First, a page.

Dragon Actually

By: G.A. Aiken

Chapter 1

He’d heard the sounds of battle for quite some time. But, as always, he ignored it. The wars of men meant nothing to him. Never had. But those same sounds right outside his den? Well, that did stir him to move.

His tail unwound from around his body and he slowly moved to the entrance of his home. He didn’t know what to expect and was not sure he even cared, but things were pretty boring right now and this just might prove interesting. Or, at the very least, provide dinner.

The blade entered Annwyl’s side, ripping through armor and flesh and tearing through organs. Blood flowed and she knew she was dying. The soldier smiled at her cry of pain, which only brought out the telltale rage Annwyl had become famous for.

She raised her blade and, with a cry of pure bloodcurdling fury, swung it. The steel sang through the air as it swiped through the man, separating his head from his neck. His blood slashed across her face and arm. The other soldiers stopped. They had handily disposed of her small band of warriors without much trouble once they had them backed into this desolate glen. But she never allowed them an easy path to the killing blow. Until now.

Her life’s blood drained from her body and she knew her time grew short. Her vision hazy, she felt weaker and lighter. She struggled to breathe. But she’d fight as long as she had breath in her body. Annwyl raised her sword, clasping the handle in both bloody hands, and waited for the next attack.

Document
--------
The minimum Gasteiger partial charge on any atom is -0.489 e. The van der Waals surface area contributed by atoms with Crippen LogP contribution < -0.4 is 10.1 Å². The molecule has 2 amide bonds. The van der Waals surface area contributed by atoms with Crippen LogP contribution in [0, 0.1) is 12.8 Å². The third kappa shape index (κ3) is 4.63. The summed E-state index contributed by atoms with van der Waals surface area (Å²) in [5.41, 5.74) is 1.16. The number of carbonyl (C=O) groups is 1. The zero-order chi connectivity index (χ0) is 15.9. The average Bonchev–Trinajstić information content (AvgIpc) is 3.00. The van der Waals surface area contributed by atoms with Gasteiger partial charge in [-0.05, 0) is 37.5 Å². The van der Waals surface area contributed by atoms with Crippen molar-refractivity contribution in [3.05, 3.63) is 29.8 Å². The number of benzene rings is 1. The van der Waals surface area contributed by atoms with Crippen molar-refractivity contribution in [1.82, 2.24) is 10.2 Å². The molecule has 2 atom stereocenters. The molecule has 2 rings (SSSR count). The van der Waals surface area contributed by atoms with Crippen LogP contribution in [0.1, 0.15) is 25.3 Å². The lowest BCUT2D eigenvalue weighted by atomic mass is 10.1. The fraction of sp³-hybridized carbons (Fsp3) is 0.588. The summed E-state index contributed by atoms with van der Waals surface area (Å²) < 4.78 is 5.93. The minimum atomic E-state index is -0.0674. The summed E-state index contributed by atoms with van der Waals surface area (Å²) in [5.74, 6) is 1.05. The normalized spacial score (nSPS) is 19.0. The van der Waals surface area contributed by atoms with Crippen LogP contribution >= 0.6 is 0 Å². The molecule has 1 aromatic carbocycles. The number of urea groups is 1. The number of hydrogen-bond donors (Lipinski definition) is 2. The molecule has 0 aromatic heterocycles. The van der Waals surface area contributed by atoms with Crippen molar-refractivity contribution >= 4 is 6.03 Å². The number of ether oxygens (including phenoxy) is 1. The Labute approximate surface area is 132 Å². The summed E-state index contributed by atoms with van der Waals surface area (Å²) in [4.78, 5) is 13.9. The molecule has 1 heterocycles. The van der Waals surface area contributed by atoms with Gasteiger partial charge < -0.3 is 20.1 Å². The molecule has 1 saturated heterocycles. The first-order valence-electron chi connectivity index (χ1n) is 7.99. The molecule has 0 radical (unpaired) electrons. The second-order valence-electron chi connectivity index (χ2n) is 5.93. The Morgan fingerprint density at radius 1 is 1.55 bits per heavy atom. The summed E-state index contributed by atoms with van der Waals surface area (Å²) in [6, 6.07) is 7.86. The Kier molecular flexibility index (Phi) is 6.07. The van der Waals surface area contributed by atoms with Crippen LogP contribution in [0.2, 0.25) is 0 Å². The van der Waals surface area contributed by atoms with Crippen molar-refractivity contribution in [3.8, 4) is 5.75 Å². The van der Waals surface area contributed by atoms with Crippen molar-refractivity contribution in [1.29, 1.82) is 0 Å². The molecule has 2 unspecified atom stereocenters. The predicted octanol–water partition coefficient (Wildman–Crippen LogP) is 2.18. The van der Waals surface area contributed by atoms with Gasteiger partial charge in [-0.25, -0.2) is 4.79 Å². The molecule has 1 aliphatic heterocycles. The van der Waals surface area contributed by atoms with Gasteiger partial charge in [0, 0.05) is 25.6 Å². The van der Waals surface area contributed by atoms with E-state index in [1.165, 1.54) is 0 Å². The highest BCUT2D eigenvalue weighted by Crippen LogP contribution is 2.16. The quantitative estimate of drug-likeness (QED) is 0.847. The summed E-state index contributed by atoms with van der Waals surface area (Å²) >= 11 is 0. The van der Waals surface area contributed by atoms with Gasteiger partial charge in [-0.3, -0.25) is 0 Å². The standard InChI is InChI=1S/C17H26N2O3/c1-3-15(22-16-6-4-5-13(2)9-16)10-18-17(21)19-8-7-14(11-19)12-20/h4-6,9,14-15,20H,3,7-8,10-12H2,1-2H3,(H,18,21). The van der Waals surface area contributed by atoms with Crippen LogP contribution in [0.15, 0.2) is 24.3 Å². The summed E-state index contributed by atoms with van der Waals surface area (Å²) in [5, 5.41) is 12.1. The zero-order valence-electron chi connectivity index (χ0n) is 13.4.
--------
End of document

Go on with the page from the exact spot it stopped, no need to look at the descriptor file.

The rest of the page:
One of the men stepped forward. She could tell by the look on his face that he wanted to be the one to take her head. Present it to her brother so he could keep it as a trophy and warning to others who would dare question his reign.

She watched him move with assured slowness. Clearly,he also knew she was dying. Knew she couldn’t fight much longer.

Her legs shook as her strength fled, and her body ached to lie down for just a few minutes and sleep. Just a little nap. . . .

Annwyl’s eyes snapped open and she realized the soldier was that much closer. She swung her sword and he easily parried the blow. He smiled and Annwyl would give her soul for just one last surge of strength to wipe that smug smile off his face.

The soldier looked back at his comrades, making sure they were all watching before he killed her. But he left himself open. And one thing her father always taught her . . . never let an obvious opportunity pass by. She ran him through with her blade, slamming the steel into his stomach as his head snapped back around to look at her in horror. For good measure, she twisted her sword in his gut, watching in satisfaction as he opened his mouth to scream but left the world with nothing more than a whimper.